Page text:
THE TRULY FEARLESS ARE THOSE WHO FEAR GOD

THE TRULY FEARLESS ARE THOSE WHO FEAR GOD

Compiled by Michael Jeshurun

The fear of God will be or should be one of the favorite topics of the Christian. Unfortunately, it’s very misunderstood. This may be partly because it isn’t mentioned much anymore, and many tend to understand the word fear as fright, and only fright. The fear of God is a very multi-faceted doctrine. It doesn’t just mean awe or reverence but a whole lot more.

The Bible has a lot to say about ‘The fear of God’ – see Genesis 22:12, Deuteronomy 6:1-2, Psalms 2:11, Proverbs 9:10, Isaiah 50:10, Acts 9:31, Revelation 14:6-7, for a good representation.

The fear of God starts out with the realization of our sin, and realizing what we’ve been saved from.

Because believers have been saved from sin, and from God’s wrath, we want to obey God not because we’re afraid of Him (1John 4:18), but because we’ve come to appreciate how good His commands are, and to do what our Father tells us, because He’s spelled out the best way to live our lives (Psalm 119, Romans 12:2).

My flesh trembleth for fear of Thee; and I am afraid of Thy judgments. [Psalm 119:120]

Biblical fear is not simply “alarm” or “fright,” nor is it simply “dread”; and even “awe” does not fully capture the fear that is the beginning of wisdom (Prov. 9:10). Biblical fear—in its right and mature expression—is a humble and loving response to the character of God. Such fear rightly perceives the awesome and even terrifying power of God, but this perception is tempered with marveling that one so majestic is so concerned for his people.

God is infinite in power but intimate in love. He creates and sustains the universe and yet is present with us. As the earliest of biblical writers said, such knowledge is “too wonderful for me,” and its glorious revelation always takes the blood from our faces and the strength from our knees (Job 42:3). These responses may mirror the human behaviors before a tyrannosaurus, but we would be quite mistaken to say that biblical fear is anything like that fear.

Biblical fear is not merely concern for possible harm. Rather, biblical fear is proper regard for all God discloses about himself in His glory and His all-powerful hand with a redeeming heart. We do not have a single word that adequately translates the term for biblical fear, but we do have a clear example to remove all questions as to its basic meaning. Isaiah prophesies of the coming Messiah, saying that “the fear of the LORD” will “rest on Him” and “He will delight in the fear of the LORD” (Isa. 11:2, 3 ).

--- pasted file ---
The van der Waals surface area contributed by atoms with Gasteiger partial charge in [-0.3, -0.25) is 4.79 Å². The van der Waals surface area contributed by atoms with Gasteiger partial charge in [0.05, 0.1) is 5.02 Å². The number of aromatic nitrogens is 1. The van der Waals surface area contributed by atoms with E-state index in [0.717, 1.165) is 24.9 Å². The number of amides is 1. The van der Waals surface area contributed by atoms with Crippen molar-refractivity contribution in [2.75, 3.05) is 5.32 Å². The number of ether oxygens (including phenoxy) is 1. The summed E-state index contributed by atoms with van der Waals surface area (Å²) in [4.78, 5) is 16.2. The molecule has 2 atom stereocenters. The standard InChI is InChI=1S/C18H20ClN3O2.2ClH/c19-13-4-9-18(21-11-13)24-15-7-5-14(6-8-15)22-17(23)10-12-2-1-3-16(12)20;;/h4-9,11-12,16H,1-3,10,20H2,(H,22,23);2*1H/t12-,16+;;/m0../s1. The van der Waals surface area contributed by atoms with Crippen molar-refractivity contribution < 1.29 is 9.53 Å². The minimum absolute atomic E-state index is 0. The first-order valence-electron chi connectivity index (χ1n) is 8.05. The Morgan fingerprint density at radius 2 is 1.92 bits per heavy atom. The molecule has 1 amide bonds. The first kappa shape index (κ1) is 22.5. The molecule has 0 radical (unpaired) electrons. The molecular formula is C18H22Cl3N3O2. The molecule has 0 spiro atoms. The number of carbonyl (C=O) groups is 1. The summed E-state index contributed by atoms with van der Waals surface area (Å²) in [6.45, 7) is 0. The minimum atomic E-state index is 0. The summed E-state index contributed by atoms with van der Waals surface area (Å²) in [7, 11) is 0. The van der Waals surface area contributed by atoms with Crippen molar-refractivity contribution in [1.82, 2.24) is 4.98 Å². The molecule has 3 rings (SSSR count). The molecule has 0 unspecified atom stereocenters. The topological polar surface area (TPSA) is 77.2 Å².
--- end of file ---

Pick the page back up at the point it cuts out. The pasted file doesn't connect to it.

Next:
The Lord Jesus fears God, and He delights to do so. This means that the relationship of God the Father and God the Son ultimately exemplifies biblical fear. Since we know eternal and infinite love exists between the Father and the Son, we must understand that Christ’s fear cannot simply be terror. Perfect love must drive out that kind of fear (1 John 4:18). Jesus’ intimacy and humility with His heavenly Father reveals that His fear is proper regard for the full spectrum of divine attributes—including his wisdom, power, holiness, justice, goodness, truth, and love.

Here’s a quote from Bunyan’s Pilgrim’s Progress –

“Christian said, “Without a doubt the right fear can be a good thing, for as the Word says, ‘The fear of the Lord is the beginning of wisdom.’

“How would you describe right fear?” Hopeful inquired.
Christian explained, “True or right fear can be known by three things. First, by what causes it: the right kind of fear is caused by saving conviction of sin. Secondly, a good fear drives the soul to quickly lay hold of Christ for salvation. And thirdly, this fear begins and sustains in the soul a great reverence for God, His Word, and His ways. It keeps the soul tender, making it afraid to turn right or left from His Word and ways. It makes the soul sensitive to anything that might dishonor God, grieve the Spirit, or cause the enemy to speak against God.” – John Bunyan

“Even the Christian must fear God. But it is another kind of fear. It is a fear rather of what might have been than of what is; it is a fear of what would come were we not in Christ. Without such fear there can be no true love; for love of the Saviour is proportioned to one’s horror of that from which man has been saved. And how strong are the lives that are suffused with such a love!” – –J. Gresham Machen

“None fear the Lord like those who have experienced his forgiving love. Gratitude for pardon produces far more fear and reverence of God than all the dread which is inspired by punishment. If the Lord were to execute justice upon all, there would be none left to fear him; if all were under apprehension of his deserved wrath, despair would harden them against fearing him: it is grace which leads the way to a holy regard of God, and a fear of grieving him. The point is that God forgives people in order that they might fear, meaning, that they might become his faithful, obedient worshippers.” – C.H. Spurgeon

The way of safety is to FEAR GOD! In the wisdom tradition the ‘fear’ of God is the awe and holy caution that arises from realization of the greatness of God: ‘Splendour… terrible… majesty… power… justice… righteousness… Therefore fear Him.’ (Job 37:22-24) – (Eaton’s commentary on Ecclesiastes)

“Let us hear the conclusion of the whole matter: Fear God, and keep His commandments: for this is the whole duty of man!” [Ecc 12:13]

One thought on “THE TRULY FEARLESS ARE THOSE WHO FEAR GOD

Leave a Reply

Fill in your details below or click an icon to log in:

WordPress.com Logo

You are commenting using your WordPress.com account. Log Out /  Change )

Twitter picture

You are commenting using your Twitter account. Log Out /  Change )

Facebook photo

You are commenting using your Facebook account. Log Out /  Change )

Connecting to %s